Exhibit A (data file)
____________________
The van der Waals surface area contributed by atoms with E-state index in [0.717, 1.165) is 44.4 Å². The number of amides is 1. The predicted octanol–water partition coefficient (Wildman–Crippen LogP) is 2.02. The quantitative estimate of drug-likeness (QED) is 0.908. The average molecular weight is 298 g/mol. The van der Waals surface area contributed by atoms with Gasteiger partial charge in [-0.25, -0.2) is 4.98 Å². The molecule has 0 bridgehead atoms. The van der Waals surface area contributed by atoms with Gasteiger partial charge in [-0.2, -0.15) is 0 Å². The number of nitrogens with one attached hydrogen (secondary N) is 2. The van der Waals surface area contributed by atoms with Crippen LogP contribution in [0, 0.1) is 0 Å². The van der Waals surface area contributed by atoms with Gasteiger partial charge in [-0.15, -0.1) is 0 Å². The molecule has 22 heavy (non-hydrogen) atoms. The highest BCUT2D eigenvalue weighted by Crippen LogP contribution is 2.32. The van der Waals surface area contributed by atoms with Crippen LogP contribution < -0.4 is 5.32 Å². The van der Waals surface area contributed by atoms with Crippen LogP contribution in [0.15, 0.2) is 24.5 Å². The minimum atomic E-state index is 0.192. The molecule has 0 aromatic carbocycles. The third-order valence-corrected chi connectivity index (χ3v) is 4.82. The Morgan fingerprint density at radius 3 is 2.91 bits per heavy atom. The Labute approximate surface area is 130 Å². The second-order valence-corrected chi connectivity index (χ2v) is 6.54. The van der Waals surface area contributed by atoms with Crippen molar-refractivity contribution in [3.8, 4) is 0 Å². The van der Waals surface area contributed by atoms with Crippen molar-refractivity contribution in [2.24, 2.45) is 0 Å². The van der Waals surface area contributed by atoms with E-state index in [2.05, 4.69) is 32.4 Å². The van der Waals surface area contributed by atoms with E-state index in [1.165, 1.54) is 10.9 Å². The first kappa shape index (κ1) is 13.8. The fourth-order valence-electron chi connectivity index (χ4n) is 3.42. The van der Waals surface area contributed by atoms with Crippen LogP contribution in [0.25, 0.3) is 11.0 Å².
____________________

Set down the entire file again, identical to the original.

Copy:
The van der Waals surface area contributed by atoms with E-state index in [0.717, 1.165) is 44.4 Å². The number of amides is 1. The predicted octanol–water partition coefficient (Wildman–Crippen LogP) is 2.02. The quantitative estimate of drug-likeness (QED) is 0.908. The average molecular weight is 298 g/mol. The van der Waals surface area contributed by atoms with Gasteiger partial charge in [-0.25, -0.2) is 4.98 Å². The molecule has 0 bridgehead atoms. The van der Waals surface area contributed by atoms with Gasteiger partial charge in [-0.2, -0.15) is 0 Å². The number of nitrogens with one attached hydrogen (secondary N) is 2. The van der Waals surface area contributed by atoms with Crippen LogP contribution in [0, 0.1) is 0 Å². The van der Waals surface area contributed by atoms with Gasteiger partial charge in [-0.15, -0.1) is 0 Å². The molecule has 22 heavy (non-hydrogen) atoms. The highest BCUT2D eigenvalue weighted by Crippen LogP contribution is 2.32. The van der Waals surface area contributed by atoms with Crippen LogP contribution < -0.4 is 5.32 Å². The van der Waals surface area contributed by atoms with Crippen LogP contribution in [0.15, 0.2) is 24.5 Å². The minimum atomic E-state index is 0.192. The molecule has 0 aromatic carbocycles. The third-order valence-corrected chi connectivity index (χ3v) is 4.82. The Morgan fingerprint density at radius 3 is 2.91 bits per heavy atom. The Labute approximate surface area is 130 Å². The second-order valence-corrected chi connectivity index (χ2v) is 6.54. The van der Waals surface area contributed by atoms with Crippen molar-refractivity contribution in [3.8, 4) is 0 Å². The van der Waals surface area contributed by atoms with Crippen molar-refractivity contribution in [2.24, 2.45) is 0 Å². The van der Waals surface area contributed by atoms with E-state index in [2.05, 4.69) is 32.4 Å². The van der Waals surface area contributed by atoms with E-state index in [1.165, 1.54) is 10.9 Å². The first kappa shape index (κ1) is 13.8. The fourth-order valence-electron chi connectivity index (χ4n) is 3.42. The van der Waals surface area contributed by atoms with Crippen LogP contribution in [0.25, 0.3) is 11.0 Å².